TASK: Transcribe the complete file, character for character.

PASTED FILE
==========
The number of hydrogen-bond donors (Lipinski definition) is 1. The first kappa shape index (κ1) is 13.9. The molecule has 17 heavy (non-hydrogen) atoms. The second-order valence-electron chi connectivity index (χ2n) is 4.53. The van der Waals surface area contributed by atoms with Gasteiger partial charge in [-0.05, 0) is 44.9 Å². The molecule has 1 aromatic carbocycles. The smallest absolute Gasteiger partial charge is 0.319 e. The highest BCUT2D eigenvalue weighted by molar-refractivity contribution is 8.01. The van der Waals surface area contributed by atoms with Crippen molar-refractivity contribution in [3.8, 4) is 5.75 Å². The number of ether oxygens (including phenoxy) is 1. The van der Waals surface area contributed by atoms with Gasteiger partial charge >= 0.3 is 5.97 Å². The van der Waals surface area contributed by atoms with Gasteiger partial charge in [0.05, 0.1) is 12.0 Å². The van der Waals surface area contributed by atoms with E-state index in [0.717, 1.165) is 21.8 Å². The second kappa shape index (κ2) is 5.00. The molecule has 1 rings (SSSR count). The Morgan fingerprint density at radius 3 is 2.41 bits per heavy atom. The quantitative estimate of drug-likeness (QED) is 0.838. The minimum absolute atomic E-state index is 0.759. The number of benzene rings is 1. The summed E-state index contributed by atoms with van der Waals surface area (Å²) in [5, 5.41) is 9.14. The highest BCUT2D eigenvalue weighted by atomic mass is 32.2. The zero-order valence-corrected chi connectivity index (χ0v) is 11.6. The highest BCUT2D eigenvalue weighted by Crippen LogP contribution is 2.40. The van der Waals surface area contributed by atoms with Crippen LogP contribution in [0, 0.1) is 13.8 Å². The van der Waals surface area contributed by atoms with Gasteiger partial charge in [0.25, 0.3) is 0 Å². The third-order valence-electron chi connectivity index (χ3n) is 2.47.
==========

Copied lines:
The number of hydrogen-bond donors (Lipinski definition) is 1. The first kappa shape index (κ1) is 13.9. The molecule has 17 heavy (non-hydrogen) atoms. The second-order valence-electron chi connectivity index (χ2n) is 4.53. The van der Waals surface area contributed by atoms with Gasteiger partial charge in [-0.05, 0) is 44.9 Å². The molecule has 1 aromatic carbocycles. The smallest absolute Gasteiger partial charge is 0.319 e. The highest BCUT2D eigenvalue weighted by molar-refractivity contribution is 8.01. The van der Waals surface area contributed by atoms with Crippen molar-refractivity contribution in [3.8, 4) is 5.75 Å². The number of ether oxygens (including phenoxy) is 1. The van der Waals surface area contributed by atoms with Gasteiger partial charge >= 0.3 is 5.97 Å². The van der Waals surface area contributed by atoms with Gasteiger partial charge in [0.05, 0.1) is 12.0 Å². The van der Waals surface area contributed by atoms with E-state index in [0.717, 1.165) is 21.8 Å². The second kappa shape index (κ2) is 5.00. The molecule has 1 rings (SSSR count). The Morgan fingerprint density at radius 3 is 2.41 bits per heavy atom. The quantitative estimate of drug-likeness (QED) is 0.838. The minimum absolute atomic E-state index is 0.759. The number of benzene rings is 1. The summed E-state index contributed by atoms with van der Waals surface area (Å²) in [5, 5.41) is 9.14. The highest BCUT2D eigenvalue weighted by atomic mass is 32.2. The zero-order valence-corrected chi connectivity index (χ0v) is 11.6. The highest BCUT2D eigenvalue weighted by Crippen LogP contribution is 2.40. The van der Waals surface area contributed by atoms with Crippen LogP contribution in [0, 0.1) is 13.8 Å². The van der Waals surface area contributed by atoms with Gasteiger partial charge in [0.25, 0.3) is 0 Å². The third-order valence-electron chi connectivity index (χ3n) is 2.47.